Illinois Speaker of the House Mike Madigan, D-Chicago, watches the proceedings from the Speaker's platform during the spring legislative session at the Bank of Springfield Center Friday, May 22, 2020.
CNN  — 

Illinois State House Speaker Mike Madigan has held his post almost continually since he first won it in 1983. He represents one of the last vestiges of the old party boss system – a man not terribly well-known outside of the city of Chicago but someone who, arguably, wields more influence than any other single figure in this massive Midwestern state.

Which makes the fact that 19 of Madigan’s House Democratic colleagues have come out in public opposition to him being elected to another term as speaker in January absolutely fascinating. Madigan, a man who has managed to float above the reputation of his state and city for corruption now sees himself tied – at least tangentially – to a pay-for-play scheme involving the state’s largest electrical utility.

In search of answers about how Madigan got here – and whether he can survive as speaker – I reached out to Chicago Tribune political reporter Rick Pearson. Our conversation, conducted via email and lightly edited for flow, is below.

Cillizza: Explain, briefly the space Mike Madigan has occupied in Chicago Democratic politics for the last several decades.

Pearson: Madigan, 78, has been part of the fabric of city and state politics for more than a half century. He was born into the world of ward politics on the Southwest Side in the bungalow belt near Midway Airport where his father was a Democratic precinct captain. He also grew into the political patronage system, holding city jobs while becoming a trusted part of Mayor Richard J. Daley’s machine.

In 1969, he was elected the youngest ward boss in the city at the age of 27. That year, Daley also tapped him to become a delegate to the convention that wrote the state’s 1970 Constitution — its current governing document — as well as to keep an eye on another delegate, Daley’s son, the future Mayor Richard M. Daley.

In 1970, Madigan was elected to the Illinois House, where he has served ever since. While city mayors came and went, Madigan continued to accumulate power and jobs through city and county allies, and in 1983 he became House speaker. He has held that post ever since, with the exception of 1995-1997 when Republicans took brief control of the chamber.

The year Madigan first became speaker also was the first year of the “Cutback Amendment,” a voter-approved state constitutional amendment which created single-member House districts and reduced the size of the chamber by one-third. The real effect was to concentrate power – and campaign money – into the hands of the legislative leaders and Madigan proved to be a master fundraiser.

Governors both Republican and Democrat have acknowledged Madigan as the real power in Illinois politics – through his ability to singularly control the fate of legislation and dictate the vote of his members being key to any politician’s agenda. He would quash measures sought by Chicago mayors until he was able to extract concessions in return or punish them if they weren’t offered. He made the local share of the state income tax temporary so that Mayor Richard M. Daley had to come back to him for help, allowing him to extract more from Daley.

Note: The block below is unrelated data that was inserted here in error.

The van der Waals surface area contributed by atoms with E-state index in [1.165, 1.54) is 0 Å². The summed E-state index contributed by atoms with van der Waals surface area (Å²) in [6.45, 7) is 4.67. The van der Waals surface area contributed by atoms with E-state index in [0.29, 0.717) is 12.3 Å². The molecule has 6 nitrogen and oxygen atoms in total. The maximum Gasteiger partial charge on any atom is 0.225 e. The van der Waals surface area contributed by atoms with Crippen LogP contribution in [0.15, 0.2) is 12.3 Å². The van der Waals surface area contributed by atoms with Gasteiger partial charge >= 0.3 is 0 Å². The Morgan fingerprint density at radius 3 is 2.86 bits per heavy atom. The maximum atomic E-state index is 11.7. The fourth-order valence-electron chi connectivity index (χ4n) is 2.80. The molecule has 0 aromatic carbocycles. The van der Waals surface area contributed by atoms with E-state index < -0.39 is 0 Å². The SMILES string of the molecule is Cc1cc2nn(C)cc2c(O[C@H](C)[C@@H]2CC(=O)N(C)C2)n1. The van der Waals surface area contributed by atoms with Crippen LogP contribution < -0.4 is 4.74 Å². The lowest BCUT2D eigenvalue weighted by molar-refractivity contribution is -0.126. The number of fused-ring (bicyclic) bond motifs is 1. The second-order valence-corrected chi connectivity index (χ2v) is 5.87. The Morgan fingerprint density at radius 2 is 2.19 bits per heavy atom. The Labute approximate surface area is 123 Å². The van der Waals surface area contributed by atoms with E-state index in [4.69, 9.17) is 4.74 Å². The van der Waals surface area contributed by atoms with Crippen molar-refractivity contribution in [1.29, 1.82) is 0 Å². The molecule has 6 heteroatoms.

Madigan also is a property tax assessment attorney, which has proved to be a lucrative business. In addition to representing major city businesses in appealing property taxes, getting a cut of any reduction, business leaders also know of Madigan’s clout and offer property tax business as recognition.

Madigan also has further concentrated his power by holding the position of chairman of the Illinois Democratic Party, a post he was elected to in 1998. But unlike other states’ party organizations which strive to be publicly active and take a role in national affairs, Madigan cared little about national politics – even before Illinois turned into a reliably Democratic state on the presidential scene. Instead, he used the party as a closed operation to help further his Democratic majorities in areas that had been traditionally Republican – such as the suburban “collar counties” which surround Chicago and Cook County.

Cillizza: Madigan is the longest-serving state speaker of the House in the country – in power for all but two years since 1983. How has he managed to last so long amid so many changes within the Democratic Party?

Pearson: On the old “Star Trek” series, there was a 3-D chessboard. Consider Madigan to be the political grandmaster. For much of his career, Madigan was able to outmaneuver political adversaries on issues to the point of either sensing the tide on an issue and getting in front of it, waiting his opponents out or helping to defeat them.

But Madigan has also lasted because of his ability to change. At one time, citing his Roman Catholic faith, Madigan was opposed to abortion and his ideology could be viewed almost as a Blue Dog centrist-to-conservative Democrat. But with his ability to adapt, Madigan eventually oversaw progressive legislation making Illinois a leader in abortion rights, one of the first states to enact same-sex marriage before the US Supreme Court ruled and the 11th state to legalize recreational adult use of marijuana.

Progressive is still not a word used to describe Madigan. Madigan’s primary goal [is] maintaining power and a Democratic legislative majority.

Cillizza: Has Madigan ever faced a real threat to his power? When and why?

Pearson: Previously, the only threat Madigan faced to his power, aside from the two years when Republicans held the Illinois House, came under Democratic Gov. Rod Blagojevich and recently defeated one-term Republican Gov. Bruce Rauner.